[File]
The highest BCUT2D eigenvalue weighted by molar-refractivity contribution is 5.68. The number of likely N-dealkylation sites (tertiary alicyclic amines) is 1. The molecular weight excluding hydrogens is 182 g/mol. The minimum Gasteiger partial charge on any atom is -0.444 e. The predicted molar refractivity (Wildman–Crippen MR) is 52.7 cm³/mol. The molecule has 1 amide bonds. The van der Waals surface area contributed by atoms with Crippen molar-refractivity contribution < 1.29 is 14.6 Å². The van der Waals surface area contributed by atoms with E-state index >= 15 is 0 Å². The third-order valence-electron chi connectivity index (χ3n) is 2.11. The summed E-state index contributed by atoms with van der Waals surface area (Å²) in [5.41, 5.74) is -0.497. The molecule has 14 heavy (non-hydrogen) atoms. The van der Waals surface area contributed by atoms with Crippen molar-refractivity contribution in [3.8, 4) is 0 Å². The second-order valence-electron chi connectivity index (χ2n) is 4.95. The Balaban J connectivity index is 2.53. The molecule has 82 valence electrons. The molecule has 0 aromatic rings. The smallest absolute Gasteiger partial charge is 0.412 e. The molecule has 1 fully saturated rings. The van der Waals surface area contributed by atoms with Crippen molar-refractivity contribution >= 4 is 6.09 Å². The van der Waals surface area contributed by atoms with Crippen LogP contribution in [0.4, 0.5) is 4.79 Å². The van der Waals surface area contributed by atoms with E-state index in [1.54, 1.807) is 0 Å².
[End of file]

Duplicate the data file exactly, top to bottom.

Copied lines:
The highest BCUT2D eigenvalue weighted by molar-refractivity contribution is 5.68. The number of likely N-dealkylation sites (tertiary alicyclic amines) is 1. The molecular weight excluding hydrogens is 182 g/mol. The minimum Gasteiger partial charge on any atom is -0.444 e. The predicted molar refractivity (Wildman–Crippen MR) is 52.7 cm³/mol. The molecule has 1 amide bonds. The van der Waals surface area contributed by atoms with Crippen molar-refractivity contribution < 1.29 is 14.6 Å². The van der Waals surface area contributed by atoms with E-state index >= 15 is 0 Å². The third-order valence-electron chi connectivity index (χ3n) is 2.11. The summed E-state index contributed by atoms with van der Waals surface area (Å²) in [5.41, 5.74) is -0.497. The molecule has 14 heavy (non-hydrogen) atoms. The van der Waals surface area contributed by atoms with Crippen molar-refractivity contribution in [3.8, 4) is 0 Å². The second-order valence-electron chi connectivity index (χ2n) is 4.95. The Balaban J connectivity index is 2.53. The molecule has 82 valence electrons. The molecule has 0 aromatic rings. The smallest absolute Gasteiger partial charge is 0.412 e. The molecule has 1 fully saturated rings. The van der Waals surface area contributed by atoms with Crippen molar-refractivity contribution >= 4 is 6.09 Å². The van der Waals surface area contributed by atoms with Crippen LogP contribution in [0.4, 0.5) is 4.79 Å². The van der Waals surface area contributed by atoms with E-state index in [1.54, 1.807) is 0 Å².